5 steps toward EHRs that are easier for physicians to use

Andis Robeznieks , Senior News Writer

At the intersection of the AMA’s mission to reduce physician burnout and its efforts to make technology an asset rather than a burden lies the challenge of improving electronic health record (EHR) usability.

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“The EHR usability problem continues to be one of the most pressing issues and one of the most vocal issues I hear from physicians,” said Michael A. Tutty, PhD, the Association’s group vice president of professional satisfaction and practice sustainability.

While many are quick to place all the blame on EHR vendors and poor software design, Tutty and his AMA researcher colleagues recently identified ways that government regulations and payer requirements contribute to poor EHR user experiences for physicians. They also found that, often, the governance policies of the physicians’ own health care organizations can contribute to the problem.

Their research was published as a perspective essay in the Journal of the American Medical Informatics Association. It was co-written by Lindsey E. Carlasare, Stacy Lloyd, MPH, and AMA Vice President of Professional Satisfaction Christine A. Sinsky, MD.

“While much of physician frustration is directed at the EHR system, the user experience with an EHR is multidimensional with a variety of influences, some visible to and controllable by the end user, and others outside the end user’s control,” Tutty and his colleagues wrote. “Decisions made by vendors, health care organizations, payers, lawmakers, and regulatory bodies impact the EHR user experience.”

To advance digital health, the AMA believes physician input is necessary to validate and obtain real-world evidence for health care technology solutions and that a smooth, efficient integration of the technology into daily operations is required.

The authors noted that reducing the administrative burdens that impair the EHR user experience “cannot be accomplished by a single-stakeholder approach.” Here are the five steps that should be taken.

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Payers and regulators must remember the physician’s first job is patient care. This recognition translates to requiring less burdensome documentation for payment and quality reporting.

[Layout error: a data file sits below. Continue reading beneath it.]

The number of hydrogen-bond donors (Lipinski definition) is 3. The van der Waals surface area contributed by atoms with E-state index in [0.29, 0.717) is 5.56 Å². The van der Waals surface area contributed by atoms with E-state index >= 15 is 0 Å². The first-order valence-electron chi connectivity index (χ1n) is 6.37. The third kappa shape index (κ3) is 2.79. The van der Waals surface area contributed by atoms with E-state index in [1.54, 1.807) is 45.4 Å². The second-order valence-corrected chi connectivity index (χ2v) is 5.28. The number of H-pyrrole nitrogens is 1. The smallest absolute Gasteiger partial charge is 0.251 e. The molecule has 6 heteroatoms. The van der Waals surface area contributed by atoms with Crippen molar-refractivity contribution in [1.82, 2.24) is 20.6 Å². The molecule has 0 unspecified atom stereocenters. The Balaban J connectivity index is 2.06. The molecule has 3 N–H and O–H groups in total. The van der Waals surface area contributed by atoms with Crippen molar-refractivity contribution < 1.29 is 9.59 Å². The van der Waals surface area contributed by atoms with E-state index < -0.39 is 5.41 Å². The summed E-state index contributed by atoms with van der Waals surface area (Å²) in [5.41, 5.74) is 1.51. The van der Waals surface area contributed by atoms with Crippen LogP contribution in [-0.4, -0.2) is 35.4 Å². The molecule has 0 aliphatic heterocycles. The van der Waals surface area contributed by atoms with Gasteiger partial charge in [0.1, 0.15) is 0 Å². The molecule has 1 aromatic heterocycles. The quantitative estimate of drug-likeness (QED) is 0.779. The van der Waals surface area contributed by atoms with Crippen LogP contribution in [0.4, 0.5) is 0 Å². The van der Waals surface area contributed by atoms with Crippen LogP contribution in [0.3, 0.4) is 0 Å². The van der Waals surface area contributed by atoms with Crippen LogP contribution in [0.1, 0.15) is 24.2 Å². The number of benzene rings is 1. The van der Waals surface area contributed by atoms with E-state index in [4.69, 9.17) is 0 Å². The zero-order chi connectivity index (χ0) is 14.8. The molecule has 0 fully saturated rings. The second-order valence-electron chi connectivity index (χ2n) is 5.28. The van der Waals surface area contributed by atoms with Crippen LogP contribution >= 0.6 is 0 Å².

“Reducing the amount of time physicians spend with finger to keyboard would help,” Tutty said in an interview. “Working on decreasing prior authorizations or decreasing the quality-reporting burden has a downstream impact on a better EHR experience.”

Put EHR log data to good use. Practice administrators should use information such as click, motion, and time-in-screen data to measure and improve task time and activity patterns.

Tutty noted that Dr. Sinsky and colleagues used this type of information to analyze the EHR interactions of 142 family physicians in Wisconsin for three years. The 118 million data points they collected painted a picture of how doctors working 11.4 hours a day spent 5.9 hours tethered to their computers. This included 86 minutes at home after work—sometimes referred to as “pajama time.”

Health care organization administrators should use EHR-tracking data and physician feedback in developing workflow design. Carlasare, an AMA research manager, said tracking data can be used to identify workarounds, which are nonstandard procedures typically used to avoid impediments to completing the task at hand.

“Vendors design their system to be compliant with certification standards not realizing that it creates a burden or a task that is not part of a physician’s natural workflow in an exam,” she said. “There’s a disconnect between what the vendors design and how the physicians actually use the EHR.”

Organization leaders should engage physicians in EHR implementation and create a workflow design that accommodates their personal EHR interaction needs and supports team-based care, care coordination and new models of charting, Carlasare added.

Tutty said these leaders also have to be aware of the cumulative effect of all the add-on tasks they impose on physicians through the EHR.

“They may say it only takes three minutes of a doctor’s time, but what are you doing to give those three minutes back?” he asked. “All the payment, quality reporting and prior authorization data collection—it’s death by a thousand small cuts.”

Test before and after EHR implementation. Implementation teams should use rigorous, real-world scenarios focused on improving safety and reducing clinician burden to test their system’s usability.

Vendors should increase transparency around product costs and performance. They must also support advances in voice recognition, artificial intelligence and other technologies with a focus on user-centered design that could catalyze improvements in EHR usability and interoperability.

There are also multiple opportunities for regulators, policymakers, payers and health system leaders to make collective changes that improve the use and efficacy of EHRs.